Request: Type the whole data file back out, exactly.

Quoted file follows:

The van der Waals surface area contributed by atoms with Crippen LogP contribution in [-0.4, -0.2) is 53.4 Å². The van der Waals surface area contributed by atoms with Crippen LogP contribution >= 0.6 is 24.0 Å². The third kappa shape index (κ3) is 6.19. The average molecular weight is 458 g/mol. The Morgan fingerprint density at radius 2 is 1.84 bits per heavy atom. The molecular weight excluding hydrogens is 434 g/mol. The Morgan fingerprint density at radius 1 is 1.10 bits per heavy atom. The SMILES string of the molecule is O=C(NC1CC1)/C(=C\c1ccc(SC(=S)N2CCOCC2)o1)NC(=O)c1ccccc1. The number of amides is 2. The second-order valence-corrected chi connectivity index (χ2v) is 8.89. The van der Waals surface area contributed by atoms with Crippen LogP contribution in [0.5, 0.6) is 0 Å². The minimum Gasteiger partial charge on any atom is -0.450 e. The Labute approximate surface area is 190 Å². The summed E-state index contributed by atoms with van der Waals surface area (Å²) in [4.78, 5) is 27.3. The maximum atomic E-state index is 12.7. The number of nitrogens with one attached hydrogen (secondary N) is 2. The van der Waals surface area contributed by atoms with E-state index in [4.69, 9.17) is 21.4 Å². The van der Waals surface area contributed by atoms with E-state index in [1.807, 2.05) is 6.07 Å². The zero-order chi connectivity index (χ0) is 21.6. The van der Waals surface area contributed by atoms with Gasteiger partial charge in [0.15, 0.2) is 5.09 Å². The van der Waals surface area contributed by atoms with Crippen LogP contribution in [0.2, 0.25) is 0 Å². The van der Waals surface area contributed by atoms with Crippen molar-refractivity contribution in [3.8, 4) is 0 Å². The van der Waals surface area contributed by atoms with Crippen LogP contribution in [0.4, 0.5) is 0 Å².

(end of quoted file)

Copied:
The van der Waals surface area contributed by atoms with Crippen LogP contribution in [-0.4, -0.2) is 53.4 Å². The van der Waals surface area contributed by atoms with Crippen LogP contribution >= 0.6 is 24.0 Å². The third kappa shape index (κ3) is 6.19. The average molecular weight is 458 g/mol. The Morgan fingerprint density at radius 2 is 1.84 bits per heavy atom. The molecular weight excluding hydrogens is 434 g/mol. The Morgan fingerprint density at radius 1 is 1.10 bits per heavy atom. The SMILES string of the molecule is O=C(NC1CC1)/C(=C\c1ccc(SC(=S)N2CCOCC2)o1)NC(=O)c1ccccc1. The number of amides is 2. The second-order valence-corrected chi connectivity index (χ2v) is 8.89. The van der Waals surface area contributed by atoms with Crippen LogP contribution in [0.5, 0.6) is 0 Å². The minimum Gasteiger partial charge on any atom is -0.450 e. The Labute approximate surface area is 190 Å². The summed E-state index contributed by atoms with van der Waals surface area (Å²) in [4.78, 5) is 27.3. The maximum atomic E-state index is 12.7. The number of nitrogens with one attached hydrogen (secondary N) is 2. The van der Waals surface area contributed by atoms with E-state index in [4.69, 9.17) is 21.4 Å². The van der Waals surface area contributed by atoms with E-state index in [1.807, 2.05) is 6.07 Å². The zero-order chi connectivity index (χ0) is 21.6. The van der Waals surface area contributed by atoms with Gasteiger partial charge in [0.15, 0.2) is 5.09 Å². The van der Waals surface area contributed by atoms with Crippen LogP contribution in [0.2, 0.25) is 0 Å². The van der Waals surface area contributed by atoms with Crippen molar-refractivity contribution in [3.8, 4) is 0 Å². The van der Waals surface area contributed by atoms with Crippen LogP contribution in [0.4, 0.5) is 0 Å².